3. Is your book an immigrant story or the story of someone achieving the American dream?

That's a good question. I feel my story is both. I believe in tenacity, the importance of reinventing yourself, and always, always learning new things. You also can't take criticism or bad luck personally. America is a land of immigrants and we have all survived by finding something inside of us or something that we can pass on to our children to help them achieve our dreams even if we can't.

I can say it certainly wasn't my dream to work as a cleaning lady. But I never dreamed of being a stock broker either. As the narrator of my own story, I may not be the best judge of the type of story this is. I hope readers will find my story and the lessons I've learned inspiring. I encourage all new immigrants to have faith, dream impossible dreams, and to know that dreams do come true. I'm living proof of that.

4. How many times have you returned to Russia? What was your first visit back like?

I've returned to the former Soviet Union three times. The first time in 1996, next in 2003, and most recently in 2007. My book describes my trip back to Leningrad in 1996. At that time I noticed dramatic changes in the city's vibe. Many young people, well, people younger than me, I was 28 then-spoke English. There were new restaurants with English menus and stores with European fashions and food items. I also noticed that everything was more expensive and polluted. Sadly, with development and progress comes problems.

5. Everyone in the United States is proud to have a nationality. Do you consider yourself to be ethnically Korean or Russian?

My people are called Koryo Saram. This translates to "Korean person" in Russia. Today there are nearly 500,000 Koryo Sarams still in the former Soviet Union. All of my family still lives there - four generations. That includes my grandmother, White Pearl, my parents, me, and thirty-three nephews and nieces. Many people are surprised to learn that I don't know how to speak Korean. My book explains how the Soviet government eradicated our language. I do speak Russian, German, and of course, I'm proud to say, English--American style.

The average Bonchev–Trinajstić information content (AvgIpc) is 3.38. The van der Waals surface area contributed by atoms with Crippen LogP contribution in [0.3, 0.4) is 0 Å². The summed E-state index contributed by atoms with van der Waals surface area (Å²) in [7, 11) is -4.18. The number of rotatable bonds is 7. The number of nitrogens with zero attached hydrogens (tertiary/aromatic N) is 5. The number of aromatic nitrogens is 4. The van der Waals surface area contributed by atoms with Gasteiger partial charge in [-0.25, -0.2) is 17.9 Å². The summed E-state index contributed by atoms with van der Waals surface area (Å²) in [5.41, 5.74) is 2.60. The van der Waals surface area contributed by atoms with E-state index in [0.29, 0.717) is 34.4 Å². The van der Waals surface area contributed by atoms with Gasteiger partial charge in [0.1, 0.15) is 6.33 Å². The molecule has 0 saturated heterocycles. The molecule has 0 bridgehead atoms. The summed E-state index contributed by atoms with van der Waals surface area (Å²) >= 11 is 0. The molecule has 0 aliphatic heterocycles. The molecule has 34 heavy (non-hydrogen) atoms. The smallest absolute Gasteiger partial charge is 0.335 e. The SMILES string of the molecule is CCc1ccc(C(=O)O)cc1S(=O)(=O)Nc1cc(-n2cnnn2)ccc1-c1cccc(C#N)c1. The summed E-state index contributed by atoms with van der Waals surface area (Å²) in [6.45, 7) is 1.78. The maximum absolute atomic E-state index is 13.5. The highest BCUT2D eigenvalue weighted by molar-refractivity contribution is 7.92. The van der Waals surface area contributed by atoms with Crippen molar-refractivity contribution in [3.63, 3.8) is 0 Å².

6. Now that the huge accomplishment of finishing your book is done, what's next for you?

I still can't believe that I'm done. I'm also taking time to promote White Pearl and I and applying my energies to my volunteer passions. This fall I will be volunteering at the Calvary Women's Shelter in Washington, D.C.

Giving back to the community will always be part of my life. While I was going through the legal proceedings to determine my refugee status, I promised myself that if I won my case and became a citizen I would always work to help others. That for me is a greater accomplishment than finishing the book.

7. You write in your book that your life has been full of serendipity and luck, starting from your chance encounter at the bakery. But clearly you haven't relied on luck or waiting for opportunities. What do you rely on?

I truly believe in serendipity but I also believe in my intuition. Life presents everyone with opportunities. Some are worth chasing, others are not. I've relied on my intuition more than anything else. And I feel I've inherited this from both my grandmother and mother. Early in life, my parents encouraged me and my father taught me to seize every opportunity, no matter how small they are.

One of those opportunities that I write about is my decision to move to Washington, D.C. When the call came, I simply said yes. I knew it was the right move at the right time. It wasn't easy moving across the country and leaving so much behind, but the move has changed my life once again. I've met the most incredible people, made new friends, and started writing this book.

8. Every step that you have taken in your career has led you to another milestone. It is as if you are climbing a mountain. What peak does writing this book represent?

Everyone I met after moving to Washington told me to write a book about my life and experiences. With so many people giving me the same advice, I knew that I needed to give it some serious thought. Writing this book has opened a floodgate of emotions. It has been one of the hardest tasks I've tackled, but I've also met some amazing people, like my friend Ron Powers. This book also gave me a great reason to travel back to Russia and interview my inspiration, White Pearl. I've learned a great deal about myself and my family.

But any author will tell you that the hardest part of writing a book is letting it go and letting other people read it. What will they think of the story and of me? Then my book was accepted to the Maui Writers Conference and it gave me the confidence to continue with the manuscript. I now have the joy of sharing this book with the people I write about. This book is a tribute to the generosity and kindness of everyone I've met in America.

Conclusion
Writing seems to come naturally to Lana. She has been blessed with a heart to feel deeply and a mind to remember what is important. With so many interesting experiences from her life to draw from, expect Lana to author many more inspiring works.